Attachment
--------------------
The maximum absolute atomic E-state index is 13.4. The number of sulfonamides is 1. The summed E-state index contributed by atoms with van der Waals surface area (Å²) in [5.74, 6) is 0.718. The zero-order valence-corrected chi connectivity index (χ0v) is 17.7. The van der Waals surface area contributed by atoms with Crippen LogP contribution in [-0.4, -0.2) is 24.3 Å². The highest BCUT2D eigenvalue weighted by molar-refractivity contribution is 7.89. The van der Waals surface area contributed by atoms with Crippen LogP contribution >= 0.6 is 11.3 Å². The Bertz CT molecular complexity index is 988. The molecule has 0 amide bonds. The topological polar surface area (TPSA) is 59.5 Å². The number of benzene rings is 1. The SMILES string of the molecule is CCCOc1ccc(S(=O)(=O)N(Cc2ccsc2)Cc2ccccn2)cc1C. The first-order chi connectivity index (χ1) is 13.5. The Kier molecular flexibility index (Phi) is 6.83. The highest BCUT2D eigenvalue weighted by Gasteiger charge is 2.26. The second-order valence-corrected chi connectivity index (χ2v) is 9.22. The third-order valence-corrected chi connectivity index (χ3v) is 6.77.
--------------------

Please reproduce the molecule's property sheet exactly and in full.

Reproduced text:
The maximum absolute atomic E-state index is 13.4. The number of sulfonamides is 1. The summed E-state index contributed by atoms with van der Waals surface area (Å²) in [5.74, 6) is 0.718. The zero-order valence-corrected chi connectivity index (χ0v) is 17.7. The van der Waals surface area contributed by atoms with Crippen LogP contribution in [-0.4, -0.2) is 24.3 Å². The highest BCUT2D eigenvalue weighted by molar-refractivity contribution is 7.89. The van der Waals surface area contributed by atoms with Crippen LogP contribution >= 0.6 is 11.3 Å². The Bertz CT molecular complexity index is 988. The molecule has 0 amide bonds. The topological polar surface area (TPSA) is 59.5 Å². The number of benzene rings is 1. The SMILES string of the molecule is CCCOc1ccc(S(=O)(=O)N(Cc2ccsc2)Cc2ccccn2)cc1C. The first-order chi connectivity index (χ1) is 13.5. The Kier molecular flexibility index (Phi) is 6.83. The highest BCUT2D eigenvalue weighted by Gasteiger charge is 2.26. The second-order valence-corrected chi connectivity index (χ2v) is 9.22. The third-order valence-corrected chi connectivity index (χ3v) is 6.77.